Matsu Kurisu wrote:
Re Mythic charges and no role card. I assume this means the charges are available to power items etc (ie do you have a charge or not) However have no other effect?
Charges are available for spending on cards that let/make you expend them. That's a good mix of banes and boons, but not any Mythic Path card. If you've not played far into WotR, you might not have seen many cards that let/force you to expend charges, but they're reasonably common in WotR4 and later, and they include some of the most "goes to eleven" cards in the set.
I appreciate and accept the apology, thanks. I do understand that things in WotR are more frustrating early-on for many people than we'd thought (and wanted, planned, hoped, etc) - and I appreciate that we're all trying to make it better.
Also, I can't fault anyone who references Paranoia, although I certainly don't know what you're talking about, because the Computer is my Friend. :-)
Using the B scenarios for the opportunity to introduce new and returning players is exactly what I am hoping for.
We certainly want to do this with some of the B scenarios. I'm curious if people think that this should be the main function of all 5 B scenarios, or not?
These obviously aren't mutually exclusive, and to some degree we try to do all of them (and other things) with the B scenarios. My questions on this topic are mostly about trying to figure out what's the best balance for future sets.
Thanks again for playing, and thanks for all the feedback!
Wait, so the knee jerk reaction to these B scenarios are pretty tough and not that fun for new players is to lessen the possible rewards and disincentivize them to play them?
I'm not sure how you took the last of several posts over several pages as a "knee jerk reaction" to anything. :-)
As I said above, we're also looking at the function of B in sets. If you think it serves just one function, that's great, but I assure you it serves a different function for different groups, as well as for different sets.
Thanks for playing!
Jason S wrote:
Anyway, those were tough scenarios in the RPG (in particular Elven Entanglement was a killer) and it seems like they are the same in the card game.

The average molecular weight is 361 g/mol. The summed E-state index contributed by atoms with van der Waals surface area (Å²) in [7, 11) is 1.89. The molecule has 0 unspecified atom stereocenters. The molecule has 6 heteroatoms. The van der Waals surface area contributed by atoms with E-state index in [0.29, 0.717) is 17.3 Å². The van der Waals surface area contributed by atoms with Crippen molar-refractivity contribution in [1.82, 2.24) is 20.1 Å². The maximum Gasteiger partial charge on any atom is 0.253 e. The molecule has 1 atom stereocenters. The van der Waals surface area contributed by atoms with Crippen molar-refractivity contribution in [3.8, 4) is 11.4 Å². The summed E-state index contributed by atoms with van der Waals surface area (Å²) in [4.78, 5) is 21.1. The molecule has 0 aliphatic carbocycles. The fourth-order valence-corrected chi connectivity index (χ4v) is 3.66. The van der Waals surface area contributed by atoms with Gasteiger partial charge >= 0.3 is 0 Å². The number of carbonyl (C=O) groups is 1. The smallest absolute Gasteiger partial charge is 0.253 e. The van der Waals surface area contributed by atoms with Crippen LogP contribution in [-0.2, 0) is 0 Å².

Without putting too big a spotlight on it, yeah, these scenarios turned out to be a little tougher than we had intended for the "natural second" scenario. In our playtesting it went fine, but that's always a risk in playtesting - at some point, the playtesters (especially our internal playtesters) are pretty good at the set (I assure you, there's an overlapping but different skillset for each AP), and so even on a fresh play-through, things end up balanced harder for the real players than we intended.
Like I said before, we're still looking at this to see if we need to take some sort of action (which would presumably errata of some sort), but in the meantime, I strongly encourage people who are feeling the fun flagging to press on past those scenarios for now, and come back later (or just leave them for a potential future).
We're also looking closely at the role of the B scenarios in teaching the game to brand new players, teaching the specifics of the AP to people who've have some other PACG experience, and also to providing an interesting on-ramp for people who've played PACG a lot (maybe this AP, maybe many others) and are looking to get into the story in an easy and fun way.
This ties deeply into the nature of the B scenario construction and the B scenario rewards. As a hypothetical example: if the WotR B adventure reward was something like "Each character chooses a type of boon other than loot and draws a random non-Basic boon of that type from the box." instead of "Each character gains a card feat.", would that be better? Probably, people would feel more inclined to just skip over B scenarios that they didn't like, but that's not obviously an improvement - we made those scenarios to be fun to play (remembering that there are many different kinds of fun and many different kinds of player), so maybe it's better to help people skip over the "intro", but maybe it's better to get people to complete the on-ramp instead.
It's a tricky question, and my exposure to board games, card games, video games, and demos of all of the above tells me that there's not yet One Right Answer. For my part, I'm sorry that some people aren't having fun with WotR, ecstatic that others are, and trying to figure out how to get more of the latter and fewer of the former. Thanks again for all your help, and thanks for playing!
To add to what Vic said above (especially "It won't cause any problems at home"), I'll say this: the Iconic Heroes promo cards are meant to represent things that are important to that specific character (while still being playable cards for anyone who gets them). I mean, sure, Enora could wear a Splendiferous Hat, but it's Balazar's Hat, so it's not like it's the sort of thing that she should start with (i.e. it wouldn't be Basic her her).